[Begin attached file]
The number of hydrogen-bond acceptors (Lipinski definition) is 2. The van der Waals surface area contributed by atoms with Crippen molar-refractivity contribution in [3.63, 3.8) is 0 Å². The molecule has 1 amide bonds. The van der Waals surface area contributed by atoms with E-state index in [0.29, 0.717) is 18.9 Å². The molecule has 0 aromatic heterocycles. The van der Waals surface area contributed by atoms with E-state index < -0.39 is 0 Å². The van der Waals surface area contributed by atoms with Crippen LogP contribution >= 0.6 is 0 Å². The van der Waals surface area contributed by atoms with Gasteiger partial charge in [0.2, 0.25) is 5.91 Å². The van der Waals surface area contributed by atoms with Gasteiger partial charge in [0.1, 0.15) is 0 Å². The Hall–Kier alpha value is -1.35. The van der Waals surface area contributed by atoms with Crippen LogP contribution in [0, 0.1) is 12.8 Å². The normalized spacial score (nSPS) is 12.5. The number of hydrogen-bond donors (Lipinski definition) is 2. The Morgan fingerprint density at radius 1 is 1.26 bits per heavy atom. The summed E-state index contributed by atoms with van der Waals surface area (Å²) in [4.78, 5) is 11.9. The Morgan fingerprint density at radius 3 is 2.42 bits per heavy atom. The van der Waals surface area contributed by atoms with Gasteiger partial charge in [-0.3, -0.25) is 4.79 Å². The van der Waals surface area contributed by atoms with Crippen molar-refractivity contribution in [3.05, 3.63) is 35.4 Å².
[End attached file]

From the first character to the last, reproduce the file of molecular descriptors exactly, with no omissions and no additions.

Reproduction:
The number of hydrogen-bond acceptors (Lipinski definition) is 2. The van der Waals surface area contributed by atoms with Crippen molar-refractivity contribution in [3.63, 3.8) is 0 Å². The molecule has 1 amide bonds. The van der Waals surface area contributed by atoms with E-state index in [0.29, 0.717) is 18.9 Å². The molecule has 0 aromatic heterocycles. The van der Waals surface area contributed by atoms with E-state index < -0.39 is 0 Å². The van der Waals surface area contributed by atoms with Crippen LogP contribution >= 0.6 is 0 Å². The van der Waals surface area contributed by atoms with Gasteiger partial charge in [0.2, 0.25) is 5.91 Å². The van der Waals surface area contributed by atoms with Gasteiger partial charge in [0.1, 0.15) is 0 Å². The Hall–Kier alpha value is -1.35. The van der Waals surface area contributed by atoms with Crippen LogP contribution in [0, 0.1) is 12.8 Å². The normalized spacial score (nSPS) is 12.5. The number of hydrogen-bond donors (Lipinski definition) is 2. The Morgan fingerprint density at radius 1 is 1.26 bits per heavy atom. The summed E-state index contributed by atoms with van der Waals surface area (Å²) in [4.78, 5) is 11.9. The Morgan fingerprint density at radius 3 is 2.42 bits per heavy atom. The van der Waals surface area contributed by atoms with Gasteiger partial charge in [-0.3, -0.25) is 4.79 Å². The van der Waals surface area contributed by atoms with Crippen molar-refractivity contribution in [3.05, 3.63) is 35.4 Å².